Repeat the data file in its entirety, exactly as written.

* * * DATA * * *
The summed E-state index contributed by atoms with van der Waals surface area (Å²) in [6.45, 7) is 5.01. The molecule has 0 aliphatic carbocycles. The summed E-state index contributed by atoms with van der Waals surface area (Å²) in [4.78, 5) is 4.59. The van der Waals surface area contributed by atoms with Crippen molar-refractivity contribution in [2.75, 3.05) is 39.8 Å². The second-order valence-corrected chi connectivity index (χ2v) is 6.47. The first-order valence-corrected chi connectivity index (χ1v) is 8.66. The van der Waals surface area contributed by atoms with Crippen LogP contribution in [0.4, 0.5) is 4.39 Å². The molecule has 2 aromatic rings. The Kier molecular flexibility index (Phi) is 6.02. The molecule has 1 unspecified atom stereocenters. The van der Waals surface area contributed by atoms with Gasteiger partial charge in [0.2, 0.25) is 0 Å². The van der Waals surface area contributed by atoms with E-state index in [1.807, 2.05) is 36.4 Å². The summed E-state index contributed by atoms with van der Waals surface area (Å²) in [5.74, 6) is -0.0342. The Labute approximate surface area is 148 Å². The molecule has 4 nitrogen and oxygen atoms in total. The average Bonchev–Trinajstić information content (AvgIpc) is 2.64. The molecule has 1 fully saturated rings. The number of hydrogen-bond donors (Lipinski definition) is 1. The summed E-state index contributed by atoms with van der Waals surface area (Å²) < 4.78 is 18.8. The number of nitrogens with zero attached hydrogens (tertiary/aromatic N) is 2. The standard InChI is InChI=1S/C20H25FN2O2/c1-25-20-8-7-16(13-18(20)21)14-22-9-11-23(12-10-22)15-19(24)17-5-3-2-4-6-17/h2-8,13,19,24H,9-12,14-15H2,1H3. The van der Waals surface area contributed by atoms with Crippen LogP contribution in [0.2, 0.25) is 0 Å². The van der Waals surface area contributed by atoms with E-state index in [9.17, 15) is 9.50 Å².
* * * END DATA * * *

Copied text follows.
The summed E-state index contributed by atoms with van der Waals surface area (Å²) in [6.45, 7) is 5.01. The molecule has 0 aliphatic carbocycles. The summed E-state index contributed by atoms with van der Waals surface area (Å²) in [4.78, 5) is 4.59. The van der Waals surface area contributed by atoms with Crippen molar-refractivity contribution in [2.75, 3.05) is 39.8 Å². The second-order valence-corrected chi connectivity index (χ2v) is 6.47. The first-order valence-corrected chi connectivity index (χ1v) is 8.66. The van der Waals surface area contributed by atoms with Crippen LogP contribution in [0.4, 0.5) is 4.39 Å². The molecule has 2 aromatic rings. The Kier molecular flexibility index (Phi) is 6.02. The molecule has 1 unspecified atom stereocenters. The van der Waals surface area contributed by atoms with Gasteiger partial charge in [0.2, 0.25) is 0 Å². The van der Waals surface area contributed by atoms with E-state index in [1.807, 2.05) is 36.4 Å². The summed E-state index contributed by atoms with van der Waals surface area (Å²) in [5.74, 6) is -0.0342. The Labute approximate surface area is 148 Å². The molecule has 4 nitrogen and oxygen atoms in total. The average Bonchev–Trinajstić information content (AvgIpc) is 2.64. The molecule has 1 fully saturated rings. The number of hydrogen-bond donors (Lipinski definition) is 1. The summed E-state index contributed by atoms with van der Waals surface area (Å²) < 4.78 is 18.8. The number of nitrogens with zero attached hydrogens (tertiary/aromatic N) is 2. The standard InChI is InChI=1S/C20H25FN2O2/c1-25-20-8-7-16(13-18(20)21)14-22-9-11-23(12-10-22)15-19(24)17-5-3-2-4-6-17/h2-8,13,19,24H,9-12,14-15H2,1H3. The van der Waals surface area contributed by atoms with Crippen LogP contribution in [0.2, 0.25) is 0 Å². The van der Waals surface area contributed by atoms with E-state index in [9.17, 15) is 9.50 Å².